Keeping St Werburghs City Farm volunteers involved with the life of the farm
By Florence Pardoe
Going for Gold Public Engagement Coordinator Florence Pardoe reports on how the team at St Werburghs City are continuing to connect with their volunteers. Read on to find out about their “Windowsill Warrior” kits and “Home Baking Hero” kits intended to bring a little flavour of the farm to home.
For St Werburghs City Farm’s regular volunteers, time spent at the farm goes beyond the therapeutic. For the most vulnerable and at risk, their work, their community and their connection to the land acts like a safety net; it prevents them from tipping into crisis. With this net suddenly pulled from under them, the team at the farm are finding ways to continue to support their volunteers and include them in the life of the farm.
The farm works with around 100 regular volunteers across five groups with various support needs, such as learning disabilities and addiction issues. Volunteers help with animal care, seedling planting, land management and conservation, and more. This is important, practical, physical work, crucial to the functioning of the farm. Volunteers are valued workers. They are learning, connecting to the earth and the community and contributing to this much-loved community asset. Needless to say, the benefit of this to their health and wellbeing is immeasurable. For many, it is the difference between managing the challenges in their lives and finding themselves unable to do so.
Now, as they have lost this lifeline, they may also find their challenges compounded and magnified under the pressure of lockdown. Thanks to the preventative work of organisations like St Werburghs City Farm these individuals are not known to crisis support services. Should the sudden absence of preventative support result in people tipping into crisis, either they will be at risk of not receiving the help they need or support services may find themselves overwhelmed.
Since the lockdown began, the Wellbeing Manager at the farm has been making regular phone calls to the 100 or so volunteers to check in with them, breaking up their day with a good chat, identifying those most negatively affected and, where necessary, signposting to more support. To maintain their all-important connection to the land and the farm, the team have created the Windowsill Warrior kit.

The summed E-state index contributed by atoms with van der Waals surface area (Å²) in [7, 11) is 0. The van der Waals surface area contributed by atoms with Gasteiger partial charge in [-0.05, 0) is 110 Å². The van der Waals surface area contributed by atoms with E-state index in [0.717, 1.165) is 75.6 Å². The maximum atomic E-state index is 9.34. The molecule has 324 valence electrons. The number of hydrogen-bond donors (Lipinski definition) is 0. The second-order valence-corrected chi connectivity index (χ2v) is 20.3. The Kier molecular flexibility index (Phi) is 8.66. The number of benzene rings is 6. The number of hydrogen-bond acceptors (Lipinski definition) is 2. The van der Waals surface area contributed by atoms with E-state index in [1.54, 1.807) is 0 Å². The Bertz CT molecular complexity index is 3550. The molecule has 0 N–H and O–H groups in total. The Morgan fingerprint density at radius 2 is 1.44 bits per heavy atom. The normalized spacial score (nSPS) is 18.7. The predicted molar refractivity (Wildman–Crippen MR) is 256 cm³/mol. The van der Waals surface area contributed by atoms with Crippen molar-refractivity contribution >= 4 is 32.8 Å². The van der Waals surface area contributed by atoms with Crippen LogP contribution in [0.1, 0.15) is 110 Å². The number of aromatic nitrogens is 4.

The Windowsill Warrior kit includes compost, seeds and pots to enable people to grow fresh salad and veg at home, crucially on a windowsill as many are in flats or rented property. The kits are even tailored to the groups, with seedlings given to those that might have limited dexterity or the motor skills that seed-sowing demands. They can harvest and eat the plants that can grow indoors, and if they don’t have space to plant out the larger seedlings, the team comes to collect them and returns them to plant up at the farm, where, hopefully, the volunteers will be able to help harvest them when the time comes. Both those at home and those on the farm are sharing pictures, keeping the community connected.
The next scheme about to launch is the Home Baking Hero kits. Local families and volunteers will receive a recipe with all the ingredients they need and a link to a ‘how-to’ video delivered by a member of staff they know. The team plan to make accessible, healthy recipes, and even include living herbs in the kits that can be used, regrown and used again the next time they make the dish.
The responsibility of caring for a living thing, the consistency of continuing their connection to the earth and contribution to the farm, and the genuine care the farm team are showing people through this scheme is extraordinarily powerful. A truly touching example of how food unites and strengthens communities, even when they are pulled apart.
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